You won't believe how tiny the camera is!

London's Metropolitan Special Constabulary (MPS Specials) tweeted "Off duty @MPSNewham Special Constable has sniffed out a covert camera recording the pin pad of this ATM in @MPSWestminster.

"This is why it is so important to #CoverYourPin when taking out cash."

An off-duty London policeman spotted the cleverly hidden pinhole camera on an ATM in Westminster. The camera was positioned to spy on customers entering their PIN on the machine's keypad.

The tiny camera and its components were hidden behind a false cover installed on the ATM's receipt slot.

Concealed ATM Pinhole Camera (Image Credit: MPS Specials)

If the criminals manage to get a hold of your card, they can then use your PIN information to make large withdrawals from your account before you can take action.

These cameras are so tiny that they're difficult to spot. All it takes is a very tiny hole for it to accomplish what it's set to do - capture your PIN.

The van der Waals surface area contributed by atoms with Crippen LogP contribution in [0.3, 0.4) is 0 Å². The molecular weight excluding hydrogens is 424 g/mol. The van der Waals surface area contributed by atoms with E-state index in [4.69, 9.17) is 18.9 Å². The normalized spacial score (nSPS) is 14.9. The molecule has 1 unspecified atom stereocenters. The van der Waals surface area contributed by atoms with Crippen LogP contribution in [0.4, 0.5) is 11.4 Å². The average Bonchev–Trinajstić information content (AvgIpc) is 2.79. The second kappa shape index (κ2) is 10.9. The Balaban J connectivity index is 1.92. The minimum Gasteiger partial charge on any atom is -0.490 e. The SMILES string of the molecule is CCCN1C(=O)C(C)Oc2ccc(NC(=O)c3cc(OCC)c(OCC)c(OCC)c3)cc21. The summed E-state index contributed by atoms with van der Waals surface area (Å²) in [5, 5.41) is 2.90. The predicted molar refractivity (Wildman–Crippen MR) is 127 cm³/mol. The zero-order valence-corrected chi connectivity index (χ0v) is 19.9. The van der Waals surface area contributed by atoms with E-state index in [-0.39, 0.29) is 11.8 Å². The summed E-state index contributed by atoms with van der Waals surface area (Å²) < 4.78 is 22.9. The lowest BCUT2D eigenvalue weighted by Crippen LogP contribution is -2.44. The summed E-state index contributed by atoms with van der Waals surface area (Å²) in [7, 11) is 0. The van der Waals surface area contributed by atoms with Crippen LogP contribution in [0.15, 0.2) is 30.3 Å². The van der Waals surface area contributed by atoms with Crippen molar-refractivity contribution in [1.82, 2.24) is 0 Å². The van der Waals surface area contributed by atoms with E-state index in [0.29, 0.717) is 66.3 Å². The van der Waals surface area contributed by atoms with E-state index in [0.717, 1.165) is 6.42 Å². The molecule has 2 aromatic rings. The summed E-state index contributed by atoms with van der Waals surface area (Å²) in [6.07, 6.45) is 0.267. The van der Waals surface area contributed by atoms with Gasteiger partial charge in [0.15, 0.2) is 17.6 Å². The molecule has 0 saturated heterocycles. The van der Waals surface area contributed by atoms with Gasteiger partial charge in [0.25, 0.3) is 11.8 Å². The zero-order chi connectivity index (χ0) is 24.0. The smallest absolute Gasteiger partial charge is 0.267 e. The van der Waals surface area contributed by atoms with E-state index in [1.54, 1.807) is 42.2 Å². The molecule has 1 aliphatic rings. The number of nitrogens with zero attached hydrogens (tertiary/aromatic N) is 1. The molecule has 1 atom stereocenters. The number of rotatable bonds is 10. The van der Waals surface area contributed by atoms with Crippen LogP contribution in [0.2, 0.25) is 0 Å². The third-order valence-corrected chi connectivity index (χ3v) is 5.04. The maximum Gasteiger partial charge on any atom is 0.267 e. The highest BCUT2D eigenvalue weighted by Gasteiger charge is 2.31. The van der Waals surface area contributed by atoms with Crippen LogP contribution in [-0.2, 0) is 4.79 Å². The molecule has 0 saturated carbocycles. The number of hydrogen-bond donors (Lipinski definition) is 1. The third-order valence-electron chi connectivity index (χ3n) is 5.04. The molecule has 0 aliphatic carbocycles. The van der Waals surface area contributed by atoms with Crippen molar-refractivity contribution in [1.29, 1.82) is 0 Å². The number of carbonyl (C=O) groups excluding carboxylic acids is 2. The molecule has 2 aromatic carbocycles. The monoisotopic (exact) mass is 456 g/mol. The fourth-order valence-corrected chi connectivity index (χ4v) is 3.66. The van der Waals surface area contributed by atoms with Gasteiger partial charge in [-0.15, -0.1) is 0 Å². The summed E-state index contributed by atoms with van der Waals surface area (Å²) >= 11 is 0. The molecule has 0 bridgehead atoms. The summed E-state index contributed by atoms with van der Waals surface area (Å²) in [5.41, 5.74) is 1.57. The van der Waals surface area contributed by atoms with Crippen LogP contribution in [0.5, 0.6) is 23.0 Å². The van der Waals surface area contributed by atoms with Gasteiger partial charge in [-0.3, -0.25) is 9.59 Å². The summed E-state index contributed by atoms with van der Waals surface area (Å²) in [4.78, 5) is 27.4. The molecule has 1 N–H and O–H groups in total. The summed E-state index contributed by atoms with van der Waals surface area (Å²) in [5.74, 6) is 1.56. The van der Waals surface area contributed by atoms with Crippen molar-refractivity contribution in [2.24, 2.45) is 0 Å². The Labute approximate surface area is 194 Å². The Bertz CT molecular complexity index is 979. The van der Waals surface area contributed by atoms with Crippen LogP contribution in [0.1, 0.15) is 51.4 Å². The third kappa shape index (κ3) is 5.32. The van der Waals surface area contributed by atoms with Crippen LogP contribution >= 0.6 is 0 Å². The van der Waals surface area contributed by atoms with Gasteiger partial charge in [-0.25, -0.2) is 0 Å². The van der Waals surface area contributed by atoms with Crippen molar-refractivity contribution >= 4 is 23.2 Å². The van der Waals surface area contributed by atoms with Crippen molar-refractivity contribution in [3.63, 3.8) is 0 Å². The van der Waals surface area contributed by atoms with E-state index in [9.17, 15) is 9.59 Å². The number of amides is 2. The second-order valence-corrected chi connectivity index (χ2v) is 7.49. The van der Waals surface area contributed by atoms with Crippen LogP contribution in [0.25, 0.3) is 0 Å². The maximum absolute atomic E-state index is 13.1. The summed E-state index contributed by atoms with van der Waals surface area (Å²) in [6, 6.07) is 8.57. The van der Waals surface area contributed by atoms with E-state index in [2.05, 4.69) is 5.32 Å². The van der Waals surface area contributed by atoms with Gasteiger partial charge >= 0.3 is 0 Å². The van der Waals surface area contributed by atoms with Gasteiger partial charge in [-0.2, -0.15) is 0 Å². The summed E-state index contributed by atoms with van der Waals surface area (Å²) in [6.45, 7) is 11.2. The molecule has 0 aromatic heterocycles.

2. ATM jackpotting

The U.S. Secret Service recently issued warnings against an ATM attack known as "jackpotting." This hacking technique involves thieves installing malware on an ATM to force it to spit out cash on demand.

The U.S. Secret Service sent out an alert to multiple financial institutions about potential jackpotting attacks on targeted stand-alone ATMs that are "routinely located in pharmacies, big-box retailers, and drive-thru ATMs."

And it looks like the jackpotting attacks are spreading fast. At least six attacks were recently reported in one week across the U.S. with thieves stealing over $1 million.